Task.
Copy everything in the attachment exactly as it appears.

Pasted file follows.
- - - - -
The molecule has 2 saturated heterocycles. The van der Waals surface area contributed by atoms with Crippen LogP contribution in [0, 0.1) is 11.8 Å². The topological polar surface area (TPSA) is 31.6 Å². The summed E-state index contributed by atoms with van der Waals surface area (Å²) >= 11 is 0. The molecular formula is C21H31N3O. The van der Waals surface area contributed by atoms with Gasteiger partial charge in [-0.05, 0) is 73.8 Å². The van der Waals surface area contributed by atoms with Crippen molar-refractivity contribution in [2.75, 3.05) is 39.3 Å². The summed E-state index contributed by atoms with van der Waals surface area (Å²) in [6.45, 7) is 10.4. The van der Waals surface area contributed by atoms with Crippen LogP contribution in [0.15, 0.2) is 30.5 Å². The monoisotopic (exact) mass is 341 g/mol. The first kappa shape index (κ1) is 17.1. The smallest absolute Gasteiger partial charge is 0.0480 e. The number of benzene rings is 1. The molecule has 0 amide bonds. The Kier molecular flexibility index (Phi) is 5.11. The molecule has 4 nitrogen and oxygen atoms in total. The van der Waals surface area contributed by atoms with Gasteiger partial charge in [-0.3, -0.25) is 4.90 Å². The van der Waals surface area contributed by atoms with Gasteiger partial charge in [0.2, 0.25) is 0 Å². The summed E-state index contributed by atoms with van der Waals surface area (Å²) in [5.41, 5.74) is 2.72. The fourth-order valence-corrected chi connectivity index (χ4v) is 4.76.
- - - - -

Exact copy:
The molecule has 2 saturated heterocycles. The van der Waals surface area contributed by atoms with Crippen LogP contribution in [0, 0.1) is 11.8 Å². The topological polar surface area (TPSA) is 31.6 Å². The summed E-state index contributed by atoms with van der Waals surface area (Å²) >= 11 is 0. The molecular formula is C21H31N3O. The van der Waals surface area contributed by atoms with Gasteiger partial charge in [-0.05, 0) is 73.8 Å². The van der Waals surface area contributed by atoms with Crippen molar-refractivity contribution in [2.75, 3.05) is 39.3 Å². The summed E-state index contributed by atoms with van der Waals surface area (Å²) in [6.45, 7) is 10.4. The van der Waals surface area contributed by atoms with Crippen LogP contribution in [0.15, 0.2) is 30.5 Å². The monoisotopic (exact) mass is 341 g/mol. The first kappa shape index (κ1) is 17.1. The smallest absolute Gasteiger partial charge is 0.0480 e. The number of benzene rings is 1. The molecule has 0 amide bonds. The Kier molecular flexibility index (Phi) is 5.11. The molecule has 4 nitrogen and oxygen atoms in total. The van der Waals surface area contributed by atoms with Gasteiger partial charge in [-0.3, -0.25) is 4.90 Å². The van der Waals surface area contributed by atoms with Gasteiger partial charge in [0.2, 0.25) is 0 Å². The summed E-state index contributed by atoms with van der Waals surface area (Å²) in [5.41, 5.74) is 2.72. The fourth-order valence-corrected chi connectivity index (χ4v) is 4.76.